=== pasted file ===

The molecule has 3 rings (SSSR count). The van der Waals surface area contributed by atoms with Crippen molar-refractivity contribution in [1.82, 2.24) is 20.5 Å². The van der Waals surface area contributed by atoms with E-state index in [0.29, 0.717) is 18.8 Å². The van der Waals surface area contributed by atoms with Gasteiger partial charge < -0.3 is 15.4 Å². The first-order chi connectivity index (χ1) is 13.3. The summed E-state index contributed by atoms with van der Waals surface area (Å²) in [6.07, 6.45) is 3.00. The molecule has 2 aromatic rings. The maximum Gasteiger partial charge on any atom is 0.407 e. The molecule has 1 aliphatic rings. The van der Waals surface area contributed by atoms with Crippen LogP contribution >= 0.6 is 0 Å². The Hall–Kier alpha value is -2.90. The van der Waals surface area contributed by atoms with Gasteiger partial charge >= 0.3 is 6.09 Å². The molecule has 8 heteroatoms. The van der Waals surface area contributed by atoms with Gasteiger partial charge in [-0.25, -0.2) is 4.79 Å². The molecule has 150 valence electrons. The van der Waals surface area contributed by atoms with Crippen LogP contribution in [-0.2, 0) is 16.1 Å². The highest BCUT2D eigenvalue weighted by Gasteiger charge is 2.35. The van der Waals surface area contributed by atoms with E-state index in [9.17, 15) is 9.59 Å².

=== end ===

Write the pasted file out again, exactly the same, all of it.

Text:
The molecule has 3 rings (SSSR count). The van der Waals surface area contributed by atoms with Crippen molar-refractivity contribution in [1.82, 2.24) is 20.5 Å². The van der Waals surface area contributed by atoms with E-state index in [0.29, 0.717) is 18.8 Å². The van der Waals surface area contributed by atoms with Gasteiger partial charge < -0.3 is 15.4 Å². The first-order chi connectivity index (χ1) is 13.3. The summed E-state index contributed by atoms with van der Waals surface area (Å²) in [6.07, 6.45) is 3.00. The molecule has 2 aromatic rings. The maximum Gasteiger partial charge on any atom is 0.407 e. The molecule has 1 aliphatic rings. The van der Waals surface area contributed by atoms with Crippen LogP contribution >= 0.6 is 0 Å². The Hall–Kier alpha value is -2.90. The van der Waals surface area contributed by atoms with Gasteiger partial charge >= 0.3 is 6.09 Å². The molecule has 8 heteroatoms. The van der Waals surface area contributed by atoms with Gasteiger partial charge in [-0.25, -0.2) is 4.79 Å². The molecule has 150 valence electrons. The van der Waals surface area contributed by atoms with Crippen LogP contribution in [-0.2, 0) is 16.1 Å². The highest BCUT2D eigenvalue weighted by Gasteiger charge is 2.35. The van der Waals surface area contributed by atoms with E-state index in [9.17, 15) is 9.59 Å².